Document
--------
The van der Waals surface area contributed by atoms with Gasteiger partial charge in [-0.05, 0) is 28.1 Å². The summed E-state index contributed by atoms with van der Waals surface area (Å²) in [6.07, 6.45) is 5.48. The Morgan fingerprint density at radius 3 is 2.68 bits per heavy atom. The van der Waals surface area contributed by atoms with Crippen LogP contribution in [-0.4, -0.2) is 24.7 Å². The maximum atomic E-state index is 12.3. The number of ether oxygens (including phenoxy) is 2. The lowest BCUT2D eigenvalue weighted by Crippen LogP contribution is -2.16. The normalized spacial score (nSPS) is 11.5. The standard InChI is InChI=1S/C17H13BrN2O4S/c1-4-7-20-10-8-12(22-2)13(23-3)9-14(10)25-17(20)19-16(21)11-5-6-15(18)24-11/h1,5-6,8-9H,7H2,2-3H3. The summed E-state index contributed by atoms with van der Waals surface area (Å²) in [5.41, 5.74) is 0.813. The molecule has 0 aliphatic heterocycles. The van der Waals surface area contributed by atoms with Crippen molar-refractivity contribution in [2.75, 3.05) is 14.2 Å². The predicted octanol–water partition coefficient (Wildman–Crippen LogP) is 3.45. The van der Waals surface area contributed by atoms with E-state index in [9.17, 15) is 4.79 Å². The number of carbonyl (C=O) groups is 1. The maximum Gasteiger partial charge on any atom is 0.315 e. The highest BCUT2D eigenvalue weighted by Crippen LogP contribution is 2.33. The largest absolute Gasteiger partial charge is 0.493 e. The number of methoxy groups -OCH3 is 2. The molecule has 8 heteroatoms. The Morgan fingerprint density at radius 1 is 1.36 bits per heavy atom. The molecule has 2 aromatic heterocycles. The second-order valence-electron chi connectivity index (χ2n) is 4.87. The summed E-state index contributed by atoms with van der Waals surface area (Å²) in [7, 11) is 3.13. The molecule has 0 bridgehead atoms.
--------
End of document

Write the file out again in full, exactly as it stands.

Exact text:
The van der Waals surface area contributed by atoms with Gasteiger partial charge in [-0.05, 0) is 28.1 Å². The summed E-state index contributed by atoms with van der Waals surface area (Å²) in [6.07, 6.45) is 5.48. The Morgan fingerprint density at radius 3 is 2.68 bits per heavy atom. The van der Waals surface area contributed by atoms with Crippen LogP contribution in [-0.4, -0.2) is 24.7 Å². The maximum atomic E-state index is 12.3. The number of ether oxygens (including phenoxy) is 2. The lowest BCUT2D eigenvalue weighted by Crippen LogP contribution is -2.16. The normalized spacial score (nSPS) is 11.5. The standard InChI is InChI=1S/C17H13BrN2O4S/c1-4-7-20-10-8-12(22-2)13(23-3)9-14(10)25-17(20)19-16(21)11-5-6-15(18)24-11/h1,5-6,8-9H,7H2,2-3H3. The summed E-state index contributed by atoms with van der Waals surface area (Å²) in [5.41, 5.74) is 0.813. The molecule has 0 aliphatic heterocycles. The van der Waals surface area contributed by atoms with Crippen molar-refractivity contribution in [2.75, 3.05) is 14.2 Å². The predicted octanol–water partition coefficient (Wildman–Crippen LogP) is 3.45. The van der Waals surface area contributed by atoms with E-state index in [9.17, 15) is 4.79 Å². The number of carbonyl (C=O) groups is 1. The maximum Gasteiger partial charge on any atom is 0.315 e. The highest BCUT2D eigenvalue weighted by Crippen LogP contribution is 2.33. The largest absolute Gasteiger partial charge is 0.493 e. The number of methoxy groups -OCH3 is 2. The molecule has 8 heteroatoms. The Morgan fingerprint density at radius 1 is 1.36 bits per heavy atom. The molecule has 2 aromatic heterocycles. The second-order valence-electron chi connectivity index (χ2n) is 4.87. The summed E-state index contributed by atoms with van der Waals surface area (Å²) in [7, 11) is 3.13. The molecule has 0 bridgehead atoms.